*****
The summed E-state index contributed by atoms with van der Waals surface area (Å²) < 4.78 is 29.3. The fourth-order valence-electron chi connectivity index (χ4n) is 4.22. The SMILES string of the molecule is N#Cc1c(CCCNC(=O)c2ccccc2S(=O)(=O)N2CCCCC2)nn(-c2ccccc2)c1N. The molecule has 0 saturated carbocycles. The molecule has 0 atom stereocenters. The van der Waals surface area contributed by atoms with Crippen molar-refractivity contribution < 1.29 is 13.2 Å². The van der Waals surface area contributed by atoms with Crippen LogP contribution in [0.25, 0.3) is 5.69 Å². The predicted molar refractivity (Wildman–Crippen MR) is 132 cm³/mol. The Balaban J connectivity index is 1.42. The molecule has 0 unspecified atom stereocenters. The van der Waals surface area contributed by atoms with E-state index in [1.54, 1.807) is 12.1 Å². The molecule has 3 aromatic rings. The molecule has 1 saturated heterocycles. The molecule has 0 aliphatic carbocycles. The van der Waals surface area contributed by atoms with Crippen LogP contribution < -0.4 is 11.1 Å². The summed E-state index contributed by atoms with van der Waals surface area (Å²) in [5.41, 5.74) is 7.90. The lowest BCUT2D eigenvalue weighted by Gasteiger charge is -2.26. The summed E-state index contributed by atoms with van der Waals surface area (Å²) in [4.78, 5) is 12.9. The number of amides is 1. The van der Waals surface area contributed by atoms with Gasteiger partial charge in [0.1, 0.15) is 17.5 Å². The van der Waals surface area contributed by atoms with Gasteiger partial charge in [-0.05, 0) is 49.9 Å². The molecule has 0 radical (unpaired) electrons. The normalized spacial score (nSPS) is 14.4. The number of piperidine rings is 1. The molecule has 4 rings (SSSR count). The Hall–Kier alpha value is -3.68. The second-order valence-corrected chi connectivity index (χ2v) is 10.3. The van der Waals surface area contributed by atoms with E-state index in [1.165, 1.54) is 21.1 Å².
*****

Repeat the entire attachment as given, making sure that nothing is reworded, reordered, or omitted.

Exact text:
The summed E-state index contributed by atoms with van der Waals surface area (Å²) < 4.78 is 29.3. The fourth-order valence-electron chi connectivity index (χ4n) is 4.22. The SMILES string of the molecule is N#Cc1c(CCCNC(=O)c2ccccc2S(=O)(=O)N2CCCCC2)nn(-c2ccccc2)c1N. The molecule has 0 saturated carbocycles. The molecule has 0 atom stereocenters. The van der Waals surface area contributed by atoms with Crippen molar-refractivity contribution < 1.29 is 13.2 Å². The van der Waals surface area contributed by atoms with Crippen LogP contribution in [0.25, 0.3) is 5.69 Å². The predicted molar refractivity (Wildman–Crippen MR) is 132 cm³/mol. The Balaban J connectivity index is 1.42. The molecule has 0 unspecified atom stereocenters. The van der Waals surface area contributed by atoms with E-state index in [1.54, 1.807) is 12.1 Å². The molecule has 3 aromatic rings. The molecule has 1 saturated heterocycles. The molecule has 0 aliphatic carbocycles. The van der Waals surface area contributed by atoms with Crippen LogP contribution < -0.4 is 11.1 Å². The summed E-state index contributed by atoms with van der Waals surface area (Å²) in [5.41, 5.74) is 7.90. The lowest BCUT2D eigenvalue weighted by Gasteiger charge is -2.26. The summed E-state index contributed by atoms with van der Waals surface area (Å²) in [4.78, 5) is 12.9. The number of amides is 1. The van der Waals surface area contributed by atoms with Gasteiger partial charge in [0.1, 0.15) is 17.5 Å². The van der Waals surface area contributed by atoms with Gasteiger partial charge in [-0.05, 0) is 49.9 Å². The molecule has 0 radical (unpaired) electrons. The normalized spacial score (nSPS) is 14.4. The number of piperidine rings is 1. The molecule has 4 rings (SSSR count). The Hall–Kier alpha value is -3.68. The second-order valence-corrected chi connectivity index (χ2v) is 10.3. The van der Waals surface area contributed by atoms with E-state index in [1.165, 1.54) is 21.1 Å².